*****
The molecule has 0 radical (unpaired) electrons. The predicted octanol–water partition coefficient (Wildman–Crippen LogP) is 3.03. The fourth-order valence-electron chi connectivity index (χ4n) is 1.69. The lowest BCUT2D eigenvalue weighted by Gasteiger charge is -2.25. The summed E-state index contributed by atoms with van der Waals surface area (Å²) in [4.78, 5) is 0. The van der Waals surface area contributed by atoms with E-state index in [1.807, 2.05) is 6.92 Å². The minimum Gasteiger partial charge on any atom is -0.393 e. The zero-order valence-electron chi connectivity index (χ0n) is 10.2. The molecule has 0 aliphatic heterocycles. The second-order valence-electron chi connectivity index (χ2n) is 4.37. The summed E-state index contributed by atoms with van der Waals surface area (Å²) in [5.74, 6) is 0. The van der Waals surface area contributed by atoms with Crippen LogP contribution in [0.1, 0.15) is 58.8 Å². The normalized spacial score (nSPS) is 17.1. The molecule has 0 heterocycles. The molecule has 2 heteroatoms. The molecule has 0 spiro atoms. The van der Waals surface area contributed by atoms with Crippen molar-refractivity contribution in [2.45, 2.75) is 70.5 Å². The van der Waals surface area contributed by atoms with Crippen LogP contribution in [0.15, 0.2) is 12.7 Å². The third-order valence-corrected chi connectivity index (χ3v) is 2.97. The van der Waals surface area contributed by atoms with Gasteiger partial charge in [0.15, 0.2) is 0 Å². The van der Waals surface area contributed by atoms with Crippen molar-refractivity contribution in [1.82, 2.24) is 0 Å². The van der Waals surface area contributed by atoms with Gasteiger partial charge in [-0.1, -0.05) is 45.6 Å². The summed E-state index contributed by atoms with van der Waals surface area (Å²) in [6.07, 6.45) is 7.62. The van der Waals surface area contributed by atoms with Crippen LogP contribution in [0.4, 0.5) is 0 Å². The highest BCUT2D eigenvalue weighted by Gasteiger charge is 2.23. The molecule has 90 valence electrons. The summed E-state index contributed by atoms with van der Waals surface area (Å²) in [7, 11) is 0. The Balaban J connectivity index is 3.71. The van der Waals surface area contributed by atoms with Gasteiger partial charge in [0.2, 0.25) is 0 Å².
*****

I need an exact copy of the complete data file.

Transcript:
The molecule has 0 radical (unpaired) electrons. The predicted octanol–water partition coefficient (Wildman–Crippen LogP) is 3.03. The fourth-order valence-electron chi connectivity index (χ4n) is 1.69. The lowest BCUT2D eigenvalue weighted by Gasteiger charge is -2.25. The summed E-state index contributed by atoms with van der Waals surface area (Å²) in [4.78, 5) is 0. The van der Waals surface area contributed by atoms with E-state index in [1.807, 2.05) is 6.92 Å². The minimum Gasteiger partial charge on any atom is -0.393 e. The zero-order valence-electron chi connectivity index (χ0n) is 10.2. The molecule has 0 aliphatic heterocycles. The second-order valence-electron chi connectivity index (χ2n) is 4.37. The summed E-state index contributed by atoms with van der Waals surface area (Å²) in [5.74, 6) is 0. The van der Waals surface area contributed by atoms with Crippen LogP contribution in [0.1, 0.15) is 58.8 Å². The normalized spacial score (nSPS) is 17.1. The molecule has 0 heterocycles. The molecule has 2 heteroatoms. The molecule has 0 spiro atoms. The van der Waals surface area contributed by atoms with Crippen molar-refractivity contribution in [2.45, 2.75) is 70.5 Å². The van der Waals surface area contributed by atoms with Crippen LogP contribution in [0.15, 0.2) is 12.7 Å². The third-order valence-corrected chi connectivity index (χ3v) is 2.97. The van der Waals surface area contributed by atoms with Gasteiger partial charge in [0.15, 0.2) is 0 Å². The van der Waals surface area contributed by atoms with Crippen molar-refractivity contribution in [1.82, 2.24) is 0 Å². The van der Waals surface area contributed by atoms with Gasteiger partial charge in [-0.1, -0.05) is 45.6 Å². The summed E-state index contributed by atoms with van der Waals surface area (Å²) in [6.07, 6.45) is 7.62. The van der Waals surface area contributed by atoms with Crippen LogP contribution in [0.4, 0.5) is 0 Å². The highest BCUT2D eigenvalue weighted by Gasteiger charge is 2.23. The molecule has 90 valence electrons. The summed E-state index contributed by atoms with van der Waals surface area (Å²) in [7, 11) is 0. The Balaban J connectivity index is 3.71. The van der Waals surface area contributed by atoms with Gasteiger partial charge in [0.2, 0.25) is 0 Å².